Connection 1: What are the chances of hearing two live performances of Toshio Hosokawa’s Blossoming II within a half-hour of each other? Well, it’s like this. Inside a few hours of each other the Detroit Symphony Orchestra and the LSO both opened their respective concerts on this Sunday with Hosokawa’s 2011 piece. Logistically the LSO gig (a Classical Source reviewer being present in the Barbican Hall) came to me as broadcast on BBC Radio 3, and then arrived this equally-live webcast (splendid sound and pictures) – given at 3 p.m. in Detroit and thus 8 o’clock for me in London, just a few minutes following the LSO account.
Hosokawa, born in Hiroshima in 1955, introduces Blossoming II as follows: “Over the last few years I have composed on the theme of ’flowers’. My grandfather was a master of Ikebana (the traditional Japanese art of flower arrangement); Zeami, the original practioner of the traditional Japanese theatre form Nō, considered the best performer a ’flower’. The deep roots of flowers in Japanese aesthetics and spirituality led me to them as the subject of this work. The flower I’m imagining in this work is a lotus, which is the symbolic flower of Buddhism. The flower and I are one; the blossoming of the flower represents my shedding of my skin, my self-discovery.”
Economic yet colourful, silence and subtlety as important as the notes themselves, Blossoming II slides and buzzes into life, introducing soulful string solos and a sense of burgeoning power that leads to climactic activity. Although for chamber orchestra, each of the families is represented, and the piece can pack a punch. Blossoming II (originally for string quartet) is a successful melding of East and West, of Noh and Spectral, and received a precise and evocative performance under Jun Märkl, a little more dramatic than the LSO’s version under Robin Ticciati. Connection 2: Ticciati led the premiere of Blossoming II and – interestingly (or not) – the conductors here were twenty seconds either side of the suggested 12-minute playing time, Märkl being the quicker. (My anorak is now being parked in the wardrobe!)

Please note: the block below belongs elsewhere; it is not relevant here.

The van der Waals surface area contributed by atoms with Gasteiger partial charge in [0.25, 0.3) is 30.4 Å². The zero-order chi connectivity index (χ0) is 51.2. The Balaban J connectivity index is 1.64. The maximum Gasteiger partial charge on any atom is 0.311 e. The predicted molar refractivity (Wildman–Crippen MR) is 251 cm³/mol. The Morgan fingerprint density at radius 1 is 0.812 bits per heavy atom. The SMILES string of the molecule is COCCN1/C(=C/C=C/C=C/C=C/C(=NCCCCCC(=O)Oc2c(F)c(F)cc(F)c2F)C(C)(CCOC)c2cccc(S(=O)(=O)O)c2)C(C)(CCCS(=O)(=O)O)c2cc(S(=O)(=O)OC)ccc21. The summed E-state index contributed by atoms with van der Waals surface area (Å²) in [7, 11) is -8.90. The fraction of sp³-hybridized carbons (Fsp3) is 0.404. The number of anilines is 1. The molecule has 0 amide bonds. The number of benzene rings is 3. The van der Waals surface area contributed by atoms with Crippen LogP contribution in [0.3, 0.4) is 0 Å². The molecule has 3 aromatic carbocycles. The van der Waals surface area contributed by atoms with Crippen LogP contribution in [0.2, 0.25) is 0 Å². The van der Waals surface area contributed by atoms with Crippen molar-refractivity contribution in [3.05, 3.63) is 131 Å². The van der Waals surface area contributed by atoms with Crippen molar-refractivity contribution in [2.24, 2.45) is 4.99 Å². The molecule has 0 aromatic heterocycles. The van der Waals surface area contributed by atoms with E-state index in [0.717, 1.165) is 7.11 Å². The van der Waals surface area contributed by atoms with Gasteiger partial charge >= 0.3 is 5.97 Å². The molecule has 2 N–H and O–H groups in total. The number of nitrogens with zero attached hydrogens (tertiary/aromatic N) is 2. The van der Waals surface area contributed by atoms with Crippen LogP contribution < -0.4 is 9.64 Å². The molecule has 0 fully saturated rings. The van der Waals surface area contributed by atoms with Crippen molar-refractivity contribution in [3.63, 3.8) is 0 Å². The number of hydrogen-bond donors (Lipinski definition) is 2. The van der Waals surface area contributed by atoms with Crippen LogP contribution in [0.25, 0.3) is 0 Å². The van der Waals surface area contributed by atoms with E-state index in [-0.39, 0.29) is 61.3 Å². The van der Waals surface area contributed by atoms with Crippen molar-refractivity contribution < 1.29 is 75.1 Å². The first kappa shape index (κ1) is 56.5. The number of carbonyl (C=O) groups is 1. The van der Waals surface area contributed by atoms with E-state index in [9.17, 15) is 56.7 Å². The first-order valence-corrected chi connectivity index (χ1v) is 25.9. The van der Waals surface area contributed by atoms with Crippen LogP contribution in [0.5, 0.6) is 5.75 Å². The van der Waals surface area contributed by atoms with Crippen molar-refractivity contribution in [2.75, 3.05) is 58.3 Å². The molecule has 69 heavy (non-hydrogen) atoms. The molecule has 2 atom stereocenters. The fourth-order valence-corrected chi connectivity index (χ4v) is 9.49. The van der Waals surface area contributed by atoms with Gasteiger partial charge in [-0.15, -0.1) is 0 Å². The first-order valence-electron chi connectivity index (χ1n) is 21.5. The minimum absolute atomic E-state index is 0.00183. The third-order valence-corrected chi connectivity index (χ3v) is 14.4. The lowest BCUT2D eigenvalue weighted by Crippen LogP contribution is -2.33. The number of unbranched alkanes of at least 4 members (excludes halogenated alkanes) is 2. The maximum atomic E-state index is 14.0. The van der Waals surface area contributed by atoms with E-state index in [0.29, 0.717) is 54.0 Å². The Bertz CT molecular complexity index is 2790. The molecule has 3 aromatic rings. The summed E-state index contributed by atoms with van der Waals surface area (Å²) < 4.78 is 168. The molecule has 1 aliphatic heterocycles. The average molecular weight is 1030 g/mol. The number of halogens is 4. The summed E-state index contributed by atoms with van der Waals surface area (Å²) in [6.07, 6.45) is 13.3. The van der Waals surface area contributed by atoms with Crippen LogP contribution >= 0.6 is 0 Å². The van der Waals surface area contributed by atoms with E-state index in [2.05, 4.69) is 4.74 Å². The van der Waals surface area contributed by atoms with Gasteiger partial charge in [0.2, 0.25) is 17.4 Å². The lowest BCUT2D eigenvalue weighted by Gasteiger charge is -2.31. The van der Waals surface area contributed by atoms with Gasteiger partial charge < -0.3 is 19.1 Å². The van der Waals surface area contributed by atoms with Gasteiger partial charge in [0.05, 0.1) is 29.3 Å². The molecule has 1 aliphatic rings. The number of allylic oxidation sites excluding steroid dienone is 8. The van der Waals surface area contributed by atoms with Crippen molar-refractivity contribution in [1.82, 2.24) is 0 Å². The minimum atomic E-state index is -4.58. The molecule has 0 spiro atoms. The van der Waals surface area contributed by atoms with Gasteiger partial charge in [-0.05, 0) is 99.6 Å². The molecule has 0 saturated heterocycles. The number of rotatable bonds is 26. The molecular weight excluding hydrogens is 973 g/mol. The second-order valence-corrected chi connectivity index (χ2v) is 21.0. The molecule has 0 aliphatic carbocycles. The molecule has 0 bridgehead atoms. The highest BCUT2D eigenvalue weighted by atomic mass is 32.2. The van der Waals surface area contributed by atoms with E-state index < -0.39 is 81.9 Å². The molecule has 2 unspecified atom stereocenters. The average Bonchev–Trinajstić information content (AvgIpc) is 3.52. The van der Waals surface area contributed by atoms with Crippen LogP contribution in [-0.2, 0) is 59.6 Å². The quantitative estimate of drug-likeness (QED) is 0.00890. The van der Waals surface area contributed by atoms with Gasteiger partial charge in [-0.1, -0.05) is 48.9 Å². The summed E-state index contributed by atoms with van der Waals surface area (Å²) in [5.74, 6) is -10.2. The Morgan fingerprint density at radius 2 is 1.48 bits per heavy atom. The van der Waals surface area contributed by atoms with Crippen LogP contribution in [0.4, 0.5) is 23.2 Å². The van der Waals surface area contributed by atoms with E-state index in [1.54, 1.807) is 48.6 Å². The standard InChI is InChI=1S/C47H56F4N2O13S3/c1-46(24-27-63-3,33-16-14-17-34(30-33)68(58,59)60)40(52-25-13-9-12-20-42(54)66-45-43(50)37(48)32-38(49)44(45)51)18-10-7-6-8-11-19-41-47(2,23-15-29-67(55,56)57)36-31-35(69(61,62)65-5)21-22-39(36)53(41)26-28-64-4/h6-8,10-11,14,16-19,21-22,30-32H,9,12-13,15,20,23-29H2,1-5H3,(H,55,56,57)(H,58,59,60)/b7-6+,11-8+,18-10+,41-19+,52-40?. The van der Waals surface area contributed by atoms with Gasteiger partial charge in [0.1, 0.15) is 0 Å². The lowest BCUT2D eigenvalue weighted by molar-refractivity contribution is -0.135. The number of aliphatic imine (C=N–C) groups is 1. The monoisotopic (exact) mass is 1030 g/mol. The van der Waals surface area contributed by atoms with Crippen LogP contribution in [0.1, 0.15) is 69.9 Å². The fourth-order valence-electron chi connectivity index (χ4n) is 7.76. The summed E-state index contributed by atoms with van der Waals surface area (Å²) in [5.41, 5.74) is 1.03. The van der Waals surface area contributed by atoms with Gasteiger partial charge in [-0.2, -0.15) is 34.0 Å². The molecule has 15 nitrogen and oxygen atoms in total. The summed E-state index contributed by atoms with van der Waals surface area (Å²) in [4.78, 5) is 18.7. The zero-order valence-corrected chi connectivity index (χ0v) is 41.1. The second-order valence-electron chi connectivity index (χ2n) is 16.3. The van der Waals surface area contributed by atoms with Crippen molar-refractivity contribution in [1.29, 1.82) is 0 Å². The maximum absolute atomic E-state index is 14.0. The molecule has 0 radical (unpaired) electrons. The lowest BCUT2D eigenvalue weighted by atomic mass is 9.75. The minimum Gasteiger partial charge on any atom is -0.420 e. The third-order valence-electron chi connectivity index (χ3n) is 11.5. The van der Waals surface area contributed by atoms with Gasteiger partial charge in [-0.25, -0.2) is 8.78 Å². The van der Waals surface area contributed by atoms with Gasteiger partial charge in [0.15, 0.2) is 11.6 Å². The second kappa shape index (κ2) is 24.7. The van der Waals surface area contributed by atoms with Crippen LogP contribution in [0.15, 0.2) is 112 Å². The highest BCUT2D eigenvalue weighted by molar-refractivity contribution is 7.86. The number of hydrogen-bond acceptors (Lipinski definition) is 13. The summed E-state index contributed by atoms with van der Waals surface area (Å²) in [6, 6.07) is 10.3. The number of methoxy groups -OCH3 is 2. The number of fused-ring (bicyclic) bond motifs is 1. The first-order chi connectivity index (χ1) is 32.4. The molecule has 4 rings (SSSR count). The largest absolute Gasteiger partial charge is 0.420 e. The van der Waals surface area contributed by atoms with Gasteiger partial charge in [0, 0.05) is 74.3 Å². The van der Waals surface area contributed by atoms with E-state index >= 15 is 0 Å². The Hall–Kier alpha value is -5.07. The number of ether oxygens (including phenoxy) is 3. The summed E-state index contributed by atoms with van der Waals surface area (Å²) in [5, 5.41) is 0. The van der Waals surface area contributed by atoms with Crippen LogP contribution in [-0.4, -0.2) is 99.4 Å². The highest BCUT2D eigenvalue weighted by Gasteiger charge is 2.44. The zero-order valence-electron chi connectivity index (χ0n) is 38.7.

Step forward Beatrice Rana, the 2013 Van Cliburn Silver Medallist (and Audience Choice Award winner) who played Bartók’s Third Piano Concerto, virtually the composer’s last score (it’s final bars completed by Tibor Serly who also made performable the Viola Concerto). Rana impressed, bringing much poise, elegance and patrician musicianship to this lyrical if concentrated Concerto. Rana claimed rapt sensitivity on behalf of the sacred slow movement which becomes an insect-fuelled ‘sounds of the night’ section and is then intensely climaxed, and her fingers danced in the finale, Rana’s music-serving virtuosity making the notes crystal-clear and compelling. If the accompaniment was a little stolid and slightly uncertain at times, Rana suggested herself as an artist to hear again, and soon. (Connection 3: DSO music director Leonard Slatkin conducted for the Van Cliburn Final in 2013.)
Connection 4: Slatkin is also music director of Orchestre National de Lyon. His predecessor there was Jun Märkl. Slatkin has recorded Berlioz’s Fantastic Symphony in Lyon, for Naxos, and now Märkl was bringing his view of this score to Detroit.
It was an notable account that Märkl conjured, lively flowing and flexible, a vivid story being told in vital and dynamic terms, details spruce and with expressive leeway. The second-movement waltz had a pleasing lilt and some affecting lingering, and the following ‘Scene in the Country’ was idyllic and tension-filled, although emotions were a little contained when they least needed to be. One visual miscalculation: although the initial dialogue between cor anglais (English horn) and oboe was poetically managed, the latter player was here afforded a camera; surely better that she (in this instance) should be heard-only from afar (invariably off-stage) and not seen. Moving on... ‘The March to the Scaffold’ was certainly nifty (and undermining of Berlioz’s deliberate intentions) and the repeat would have been welcome (the first-movement was complete in this respect), although there was some excellent brass-playing if with too much made of the trombones’ rasps. As for the finale’s Sabbath-partying Witches – their favourite tune being the ‘Dies irae’ – a hedonistic time was had by all, and there were suitably (deliberately off-pitch?) doom-laden tubular bells. All was well worked-up to a frenetic conclusion, trombones and piccolos going for it.
A few reservations aside, this was a fresh outing for music that, given its ubiquity, one sometimes wants to bypass, the DSO fully seized of its guest-conductor’s intentions.